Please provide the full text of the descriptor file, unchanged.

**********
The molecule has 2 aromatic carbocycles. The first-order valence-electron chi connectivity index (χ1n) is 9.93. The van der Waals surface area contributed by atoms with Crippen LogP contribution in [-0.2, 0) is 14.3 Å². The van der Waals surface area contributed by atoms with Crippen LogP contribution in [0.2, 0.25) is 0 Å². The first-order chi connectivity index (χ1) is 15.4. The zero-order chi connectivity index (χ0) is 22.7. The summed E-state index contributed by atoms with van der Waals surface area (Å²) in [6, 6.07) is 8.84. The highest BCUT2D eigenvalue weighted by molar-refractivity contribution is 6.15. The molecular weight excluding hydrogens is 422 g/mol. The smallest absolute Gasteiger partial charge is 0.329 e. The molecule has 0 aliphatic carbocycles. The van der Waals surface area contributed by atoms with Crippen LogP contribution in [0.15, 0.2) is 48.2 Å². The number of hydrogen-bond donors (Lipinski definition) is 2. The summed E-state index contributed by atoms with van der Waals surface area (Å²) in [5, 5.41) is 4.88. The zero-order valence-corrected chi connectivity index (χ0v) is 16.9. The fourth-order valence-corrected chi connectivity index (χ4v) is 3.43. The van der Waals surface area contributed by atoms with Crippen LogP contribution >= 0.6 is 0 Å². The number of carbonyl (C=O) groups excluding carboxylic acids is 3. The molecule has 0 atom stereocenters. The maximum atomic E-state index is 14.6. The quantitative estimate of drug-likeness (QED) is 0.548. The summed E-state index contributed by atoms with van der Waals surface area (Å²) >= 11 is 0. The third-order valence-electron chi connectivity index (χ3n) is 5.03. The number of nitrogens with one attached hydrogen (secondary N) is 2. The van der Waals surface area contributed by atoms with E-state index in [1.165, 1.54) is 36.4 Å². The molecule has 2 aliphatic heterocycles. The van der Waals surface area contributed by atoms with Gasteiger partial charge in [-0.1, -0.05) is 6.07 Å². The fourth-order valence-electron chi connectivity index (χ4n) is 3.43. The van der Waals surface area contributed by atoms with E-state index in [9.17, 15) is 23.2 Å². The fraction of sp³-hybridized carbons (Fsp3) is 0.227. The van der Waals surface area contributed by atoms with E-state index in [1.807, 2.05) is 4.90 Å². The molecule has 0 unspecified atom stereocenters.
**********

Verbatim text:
The molecule has 2 aromatic carbocycles. The first-order valence-electron chi connectivity index (χ1n) is 9.93. The van der Waals surface area contributed by atoms with Crippen LogP contribution in [-0.2, 0) is 14.3 Å². The van der Waals surface area contributed by atoms with Crippen LogP contribution in [0.2, 0.25) is 0 Å². The first-order chi connectivity index (χ1) is 15.4. The zero-order chi connectivity index (χ0) is 22.7. The summed E-state index contributed by atoms with van der Waals surface area (Å²) in [6, 6.07) is 8.84. The highest BCUT2D eigenvalue weighted by molar-refractivity contribution is 6.15. The molecular weight excluding hydrogens is 422 g/mol. The smallest absolute Gasteiger partial charge is 0.329 e. The molecule has 0 aliphatic carbocycles. The van der Waals surface area contributed by atoms with Crippen LogP contribution in [0.15, 0.2) is 48.2 Å². The number of hydrogen-bond donors (Lipinski definition) is 2. The summed E-state index contributed by atoms with van der Waals surface area (Å²) in [5, 5.41) is 4.88. The zero-order valence-corrected chi connectivity index (χ0v) is 16.9. The fourth-order valence-corrected chi connectivity index (χ4v) is 3.43. The van der Waals surface area contributed by atoms with Crippen LogP contribution >= 0.6 is 0 Å². The number of carbonyl (C=O) groups excluding carboxylic acids is 3. The molecule has 0 atom stereocenters. The maximum atomic E-state index is 14.6. The quantitative estimate of drug-likeness (QED) is 0.548. The summed E-state index contributed by atoms with van der Waals surface area (Å²) >= 11 is 0. The third-order valence-electron chi connectivity index (χ3n) is 5.03. The number of nitrogens with one attached hydrogen (secondary N) is 2. The van der Waals surface area contributed by atoms with E-state index in [1.165, 1.54) is 36.4 Å². The molecule has 2 aliphatic heterocycles. The van der Waals surface area contributed by atoms with Gasteiger partial charge in [-0.1, -0.05) is 6.07 Å². The fourth-order valence-electron chi connectivity index (χ4n) is 3.43. The van der Waals surface area contributed by atoms with E-state index in [9.17, 15) is 23.2 Å². The fraction of sp³-hybridized carbons (Fsp3) is 0.227. The van der Waals surface area contributed by atoms with E-state index in [1.807, 2.05) is 4.90 Å². The molecule has 0 unspecified atom stereocenters.